Fan Changjiang, a journalist for the reputable Ta Kung Pao newspaper in republican China, was a loyal communist and proud of it. He once boasted that “in newspapers and books published legally under Nationalist rule, I was the first person to call [the Communists] the Red Army … and not bandits, and to announce that the Red Army was marching north to fight the Japanese, not fleeing like cowards.”
That was in the 1920s and 1930s, when the Chinese Communist Party (CCP) that would seize power in 1949 was still a fledgling group of rebels being suppressed by the Nationalist Chinese authorities that governed China at the time. Fan was referring to the Long March, a massive CCP retreat from its embattled territory in southern China.
Today, Fan Changjiang is a name unknown to most Chinese. His rise as a prominent left-wing writer in republican China’s journalistic circles allowed him close interaction with top CCP leaders, including chairman Mao Zedong. His fall from grace mirrored that of countless other Chinese intellectuals and early revolutionaries who had dedicated their lives to communism, only to be devoured in the CCP’s later political violence.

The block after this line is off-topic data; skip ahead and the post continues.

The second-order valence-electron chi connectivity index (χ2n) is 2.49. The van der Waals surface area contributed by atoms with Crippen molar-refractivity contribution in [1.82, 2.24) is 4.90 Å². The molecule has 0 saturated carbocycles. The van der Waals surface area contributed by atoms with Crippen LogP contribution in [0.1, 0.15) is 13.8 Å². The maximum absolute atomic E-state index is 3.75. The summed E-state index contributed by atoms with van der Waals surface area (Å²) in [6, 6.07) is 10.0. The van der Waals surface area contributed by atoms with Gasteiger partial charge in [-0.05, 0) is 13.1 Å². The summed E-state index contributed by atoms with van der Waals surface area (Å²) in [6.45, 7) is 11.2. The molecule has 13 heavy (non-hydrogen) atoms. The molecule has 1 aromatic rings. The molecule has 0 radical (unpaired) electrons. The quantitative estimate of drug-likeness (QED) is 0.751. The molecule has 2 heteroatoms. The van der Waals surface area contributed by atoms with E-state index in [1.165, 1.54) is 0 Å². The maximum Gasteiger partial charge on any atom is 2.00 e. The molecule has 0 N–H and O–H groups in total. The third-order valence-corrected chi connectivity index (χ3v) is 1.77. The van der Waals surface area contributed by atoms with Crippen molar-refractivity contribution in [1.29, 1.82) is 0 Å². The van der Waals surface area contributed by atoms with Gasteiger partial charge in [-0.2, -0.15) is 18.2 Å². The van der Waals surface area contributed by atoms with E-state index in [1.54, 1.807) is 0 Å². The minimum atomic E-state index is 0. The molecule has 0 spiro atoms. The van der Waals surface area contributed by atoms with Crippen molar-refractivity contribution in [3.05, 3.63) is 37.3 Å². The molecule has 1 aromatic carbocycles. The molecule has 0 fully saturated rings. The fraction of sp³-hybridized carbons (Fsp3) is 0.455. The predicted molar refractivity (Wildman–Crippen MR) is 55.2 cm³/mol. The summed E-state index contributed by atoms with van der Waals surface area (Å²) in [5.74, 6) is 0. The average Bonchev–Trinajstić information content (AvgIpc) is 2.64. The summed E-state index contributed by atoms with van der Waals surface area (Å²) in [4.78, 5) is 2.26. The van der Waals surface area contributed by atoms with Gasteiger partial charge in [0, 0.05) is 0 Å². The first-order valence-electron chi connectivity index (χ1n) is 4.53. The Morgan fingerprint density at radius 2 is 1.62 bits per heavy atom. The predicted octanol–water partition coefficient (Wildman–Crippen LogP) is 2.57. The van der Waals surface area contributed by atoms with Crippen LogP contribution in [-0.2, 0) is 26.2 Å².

In his work for Ta Kung Pao, Fan amassed fame in his reporting on the communist base areas in northwestern China’s Shaanxi Province, where the CCP had fled and taken root after the Long March.
Fan depicted the Long March as a heroic journey to the north, where the CCP supposedly intended to battle Japanese encroachment.